When Sex And The City, first aired I was in my late teens and early 20s. At the time, I was enamored with Carrie’s effortless style and creative spirit, Miranda’s passion for her career, and even Samantha’s sexual freedom and lust for life. While, I had no major issues with Charlotte, I often found her to be the buzzkill of the group, annoyingly obsessed with marriage and family, and far from the modern representation of feminism I admired in the other women.
As a college student, marriage and kids were the last thing on my mind, and I wasn’t even sure if my life would head in that direction. Though others may have casted them off as “old maids,” I thought these four women living incredible lives in New York City were the coolest. So when Charlotte got into her usual mope about never finding a man, I wanted to reach through the screen, grab her, and say, “don’t you realize how good you’ve got it!”
Now as a 30-something woman watching the SATC reboot, And Just Like That, I realize I relate more with Charlotte than anyone else, and she may be my favorite character in the series.
My nine-year-old and I were updating his PJ Library reusable wall calendar for January, when he noticed Tu B’Shvat, the Jewish holiday celebrating the new year of the trees, and Martin Luther King, Jr. Day, fall on the same day this year, Monday, January 17.
As we look ahead to Tu B’Shvat, we can be mindful of Dr. King’s work, how climate justice and racial justice are linked, and how we can bridge the Jewish values of caring for our planet and working toward a more just world together.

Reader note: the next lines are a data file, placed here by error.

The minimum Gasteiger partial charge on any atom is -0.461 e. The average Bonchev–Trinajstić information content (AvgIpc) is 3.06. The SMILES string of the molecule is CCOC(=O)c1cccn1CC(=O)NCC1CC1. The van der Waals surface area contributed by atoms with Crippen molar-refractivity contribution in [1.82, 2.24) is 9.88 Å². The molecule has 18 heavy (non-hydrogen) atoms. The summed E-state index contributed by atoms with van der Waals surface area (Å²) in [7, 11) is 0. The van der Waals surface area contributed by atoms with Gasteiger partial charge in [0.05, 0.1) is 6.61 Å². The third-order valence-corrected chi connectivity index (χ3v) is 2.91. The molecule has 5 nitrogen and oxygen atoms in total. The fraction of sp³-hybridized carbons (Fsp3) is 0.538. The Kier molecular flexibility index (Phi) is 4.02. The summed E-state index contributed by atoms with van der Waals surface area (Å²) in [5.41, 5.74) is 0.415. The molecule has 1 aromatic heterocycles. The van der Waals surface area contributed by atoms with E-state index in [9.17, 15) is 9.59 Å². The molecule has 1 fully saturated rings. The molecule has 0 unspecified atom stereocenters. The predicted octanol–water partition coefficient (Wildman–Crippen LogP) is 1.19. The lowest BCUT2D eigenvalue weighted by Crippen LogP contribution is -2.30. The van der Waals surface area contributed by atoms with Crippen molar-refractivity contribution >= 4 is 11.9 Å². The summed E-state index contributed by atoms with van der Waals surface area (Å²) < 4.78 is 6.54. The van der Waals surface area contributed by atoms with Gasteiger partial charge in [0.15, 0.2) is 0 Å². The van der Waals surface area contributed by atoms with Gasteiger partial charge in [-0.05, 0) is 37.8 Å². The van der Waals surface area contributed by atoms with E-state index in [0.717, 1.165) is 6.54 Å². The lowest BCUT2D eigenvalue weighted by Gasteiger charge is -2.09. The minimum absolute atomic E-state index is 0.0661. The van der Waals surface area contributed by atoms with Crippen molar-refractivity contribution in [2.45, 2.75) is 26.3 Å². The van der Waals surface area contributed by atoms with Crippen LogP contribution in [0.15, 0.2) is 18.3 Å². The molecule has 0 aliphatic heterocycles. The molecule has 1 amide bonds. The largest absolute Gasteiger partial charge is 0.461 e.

“It really boils down to this: that all life is interrelated. We are all caught in an inescapable network of mutuality, tied into a single garment of destiny. Whatever affects one destiny, affects all indirectly.”
Dr. Martin Luther King, Jr.
Dr. King’s words continue to ring true, as we look back on his legacy and wonder if we have gotten closer to achieving his dream for an equitable world.
While Tu B’Shvat is traditionally a holiday focused on trees, specifically the trees of Israel, and celebrating the land, the festival can be used an opportunity for both Jews and non-Jews a like to consider the topic of environmental justice.
Tu B’Shvat is the perfect time to ask ourselves, and our children, do we have access to clean water? Can we breathe clean air? Do we live in a place that is safe from the impact of hurricanes, floods and other natural disasters? Are we close to parks, nature centers, and other places for appreciating the environment?
If the answer to these questions is yes, we can take the opportunity to think about how others might be living, and note how environmental inequality is very much an issue in the U.S. and beyond.
Cryptocurrency. Chances are you’ve heard of this digital form of money, and may have heard of the phrase, “Non Fungible Tokens” or “NFTs.” You may have also read about people making thousands — even millions — of dollars by buying and selling NFTs on various digital marketplaces.
You may be wondering, what the hell is an NFT?
To be honest, I still don’t fully understand how NFTs function, how their value is determined, or if they are a viable long-term investment.
According to Forbes, “An NFT is a digital asset that represents real-world objects like art, music, in-game items and videos. They are bought and sold online, frequently with cryptocurrency, and they are generally encoded with the same underlying software as many cryptos.”